Age-Related Changes in Diabetes: How To Control Diabetes
While many type 2 diabetics are aware that their condition necessitates continuing care, it’s also critical to understand the changes in diabetes which may eventually worsen as people age. As a result, older diabetics will probably need to change their treatment strategy several times throughout the years. Chronic high blood sugar, or hyperglycemia, poses a serious risk to diabetics since it can result in a wide range of problems, including kidney disease, peripheral neuropathy, blindness, lower limb amputation, heart disease, and blindness. See Our Previous post on Diabetes: Types | Prevention | Treatment
The good news is that these consequences can be avoided or delayed with effective diabetes care. For this reason, it’s crucial for older persons with diabetes to maintain a balanced diet, engage in regular exercise, and take their medicine as directed. Prescription medications, diet, and activity guidelines will probably need to be modified over time as type 2 diabetes worsens. The fact that many persons with type 2 diabetes eventually require insulin therapy does not indicate that they are not managing their diabetes properly.
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As you age, your body will change as your diabetes progresses.
Along with diabetes’ progression, aging also causes physical decline in older people. They can begin to develop diabetes problems that call for a change in their diabetes care strategy. For instance, as diabetes worsens, an older adult may experience nerve pain or develop a separate condition like osteoarthritis, which creates the ideal conditions for decreased mobility and a greater likelihood that your diabetes management plan will require medical intervention to get back on track.
A trained diabetes care and education specialist is one of the healthcare specialists who may be able to help older people manage their age-related conditions (CDCES). The senior adult’s diet, exercise routine, and medication management plan can be modified by these healthcare professionals so they can maintain a high quality of life.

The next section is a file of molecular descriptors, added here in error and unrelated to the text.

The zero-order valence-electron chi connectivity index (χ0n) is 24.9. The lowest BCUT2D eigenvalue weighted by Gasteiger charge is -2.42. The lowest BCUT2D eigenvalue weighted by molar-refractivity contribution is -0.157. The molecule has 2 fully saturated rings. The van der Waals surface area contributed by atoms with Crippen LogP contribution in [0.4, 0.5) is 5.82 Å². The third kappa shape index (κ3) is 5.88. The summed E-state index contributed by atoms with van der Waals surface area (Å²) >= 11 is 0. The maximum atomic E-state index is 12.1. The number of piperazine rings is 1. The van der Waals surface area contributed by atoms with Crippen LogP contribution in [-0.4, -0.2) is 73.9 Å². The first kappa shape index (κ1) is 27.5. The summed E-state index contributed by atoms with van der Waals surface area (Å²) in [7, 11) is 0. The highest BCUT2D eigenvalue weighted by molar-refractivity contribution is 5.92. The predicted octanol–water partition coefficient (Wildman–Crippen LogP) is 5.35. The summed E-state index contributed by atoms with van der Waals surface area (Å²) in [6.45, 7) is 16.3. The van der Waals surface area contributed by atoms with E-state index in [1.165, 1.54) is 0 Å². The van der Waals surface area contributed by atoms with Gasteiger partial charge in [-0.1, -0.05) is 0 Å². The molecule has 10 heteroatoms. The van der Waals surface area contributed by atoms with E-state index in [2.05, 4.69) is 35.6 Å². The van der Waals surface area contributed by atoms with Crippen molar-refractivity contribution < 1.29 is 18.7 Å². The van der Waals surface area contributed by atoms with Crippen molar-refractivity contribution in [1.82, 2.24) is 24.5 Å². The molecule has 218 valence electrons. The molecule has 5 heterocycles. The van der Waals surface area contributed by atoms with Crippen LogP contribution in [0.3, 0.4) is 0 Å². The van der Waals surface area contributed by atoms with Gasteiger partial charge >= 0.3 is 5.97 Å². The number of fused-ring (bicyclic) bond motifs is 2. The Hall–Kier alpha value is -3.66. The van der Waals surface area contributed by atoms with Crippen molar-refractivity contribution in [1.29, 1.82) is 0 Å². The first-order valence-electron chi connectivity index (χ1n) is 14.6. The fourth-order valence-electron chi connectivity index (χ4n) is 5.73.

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Diabetics of any age can best control their condition by:
- Healthy eating: While there isn’t one diet that works for all diabetics, it’s crucial to realize that dietary choices can affect blood sugar levels. Focusing on putting half of your plate in veggies at every meal, making it a habit to read nutritional labels, and knowing more about appropriate portion sizes are all beneficial for people with diabetes.
- Be Active: Diabetics can increase their sensitivity to insulin by combining aerobic, resistance-training, and flexibility-enhancing activities.
- Try to maintain a healthy weight: A diabetic’s risk of health issues is increased by obesity. Even a 10- to 15-pound weight loss can help with diabetes management.
- Do a blood sugar check: Target blood sugar levels may alter as people age. Older diabetics should check their blood sugar levels more frequently, especially if they are on insulin.
Even though it can be difficult to manage a chronic, progressive condition like diabetes, you can stop its progression in your elderly loved one by ensuring that they take the best possible care of themselves each and every day. To stay on top of diabetes care and have plans in place to stop additional health issues, make sure to maintain regular contact with their doctor and CDCES.
Call (610) 765-0497 to find out more about Care At Heart or to make an in-home care request.